‘Natural Rebel’ by Richard Ashcroft (Album)
Songwriting Magazine Autumn’s album of the issue is the fifth solo long-player from the former Verve frontman, released on RPA/BMG
Natural Rebel is the fifth solo album from the former Verve frontman. Ashcroft’s previous efforts have been well received and, for listeners of those albums, this will contain few surprises. All of the songs were written by Ashcroft, and it was co-produced by Ashcroft, Jon Kelly and Emre Ramazanoglu. Aside from the vocals, guitar, bass and drums, most of the tracks have the backing of a subtle string section.
Things start in familiar territory. The opening song, All My Dreams, kicks off with a jaunty, upbeat guitar strumming over a steady beat. The first half of the album carries on in the same fashion, and the pace is unvaried. When listening, therefore, with no deviation in the tempo, the songs can seem middle of the road and the production uninspired.
Things then pick up on the second half of the album. Born To Be Strangers contains a simple, but glorious, riff. Ashcroft’s percussive vocal cut pounces over the guitars, singing off the beat. As soon as the song starts, you can sense a change in the record’s direction. The string section has been dropped. That’s When I Feel It – possibly the standout song – energises the listener once more before things slow down for We All Bleed. This variation of speed and instrumentation works, the production is slicker, the songwriting is powerful.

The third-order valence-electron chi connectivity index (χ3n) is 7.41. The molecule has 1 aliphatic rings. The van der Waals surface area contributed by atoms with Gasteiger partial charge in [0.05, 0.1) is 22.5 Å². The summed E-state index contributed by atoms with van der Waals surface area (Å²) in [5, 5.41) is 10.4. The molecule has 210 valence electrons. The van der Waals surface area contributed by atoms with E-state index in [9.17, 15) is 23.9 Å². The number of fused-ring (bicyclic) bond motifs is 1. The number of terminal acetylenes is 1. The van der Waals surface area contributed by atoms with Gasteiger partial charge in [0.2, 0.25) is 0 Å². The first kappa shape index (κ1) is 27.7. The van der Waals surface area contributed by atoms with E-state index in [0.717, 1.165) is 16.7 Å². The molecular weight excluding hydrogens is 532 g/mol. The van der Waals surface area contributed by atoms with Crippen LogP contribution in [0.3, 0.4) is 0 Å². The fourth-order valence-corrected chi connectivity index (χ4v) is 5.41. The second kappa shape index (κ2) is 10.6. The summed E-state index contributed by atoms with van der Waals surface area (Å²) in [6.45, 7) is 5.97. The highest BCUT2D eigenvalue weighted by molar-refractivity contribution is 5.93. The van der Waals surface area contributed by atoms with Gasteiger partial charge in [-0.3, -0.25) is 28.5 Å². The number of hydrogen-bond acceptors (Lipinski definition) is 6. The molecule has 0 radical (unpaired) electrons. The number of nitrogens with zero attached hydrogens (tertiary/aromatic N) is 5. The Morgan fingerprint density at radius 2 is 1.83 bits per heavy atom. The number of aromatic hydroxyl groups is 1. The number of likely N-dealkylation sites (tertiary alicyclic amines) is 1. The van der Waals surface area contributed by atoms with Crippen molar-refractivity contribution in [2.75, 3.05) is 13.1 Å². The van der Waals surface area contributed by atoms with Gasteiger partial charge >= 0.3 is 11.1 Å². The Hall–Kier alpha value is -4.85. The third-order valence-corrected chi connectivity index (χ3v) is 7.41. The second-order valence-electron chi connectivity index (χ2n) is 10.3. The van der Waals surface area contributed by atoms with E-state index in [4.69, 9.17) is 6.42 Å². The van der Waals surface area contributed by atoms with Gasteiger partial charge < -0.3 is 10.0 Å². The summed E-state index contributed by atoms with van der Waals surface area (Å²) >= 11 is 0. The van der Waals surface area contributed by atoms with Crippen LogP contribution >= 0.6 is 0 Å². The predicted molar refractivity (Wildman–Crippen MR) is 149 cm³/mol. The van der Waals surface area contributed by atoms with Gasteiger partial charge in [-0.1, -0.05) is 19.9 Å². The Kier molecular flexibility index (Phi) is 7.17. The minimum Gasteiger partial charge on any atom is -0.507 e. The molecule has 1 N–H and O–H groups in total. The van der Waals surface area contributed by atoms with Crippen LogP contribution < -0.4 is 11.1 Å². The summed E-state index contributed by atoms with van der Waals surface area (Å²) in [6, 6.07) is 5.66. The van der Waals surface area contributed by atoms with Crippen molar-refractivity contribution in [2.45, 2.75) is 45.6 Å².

Scattered throughout the second half are beautiful phrases and rhymes. Contained within Streets Of Amsterdam Ashcroft sings, “You could be Yoko/and I could be John. We’ll stay in bed/and they’ll ban the bomb.” Natural Rebel closes with a blast… Money Money, with its overdriven guitar, played in a Keith Richards-esque style, is surely designed to ignite any stadium into a frenzy.
This is very much an album of two halves. The second, stronger half has everything a listener would need: fast rock, softer and subtle songs, crafted with strong, witty songwriting. That’s not to say there is something wrong with the opening half of the album: there isn’t. It just isn’t quite as exciting.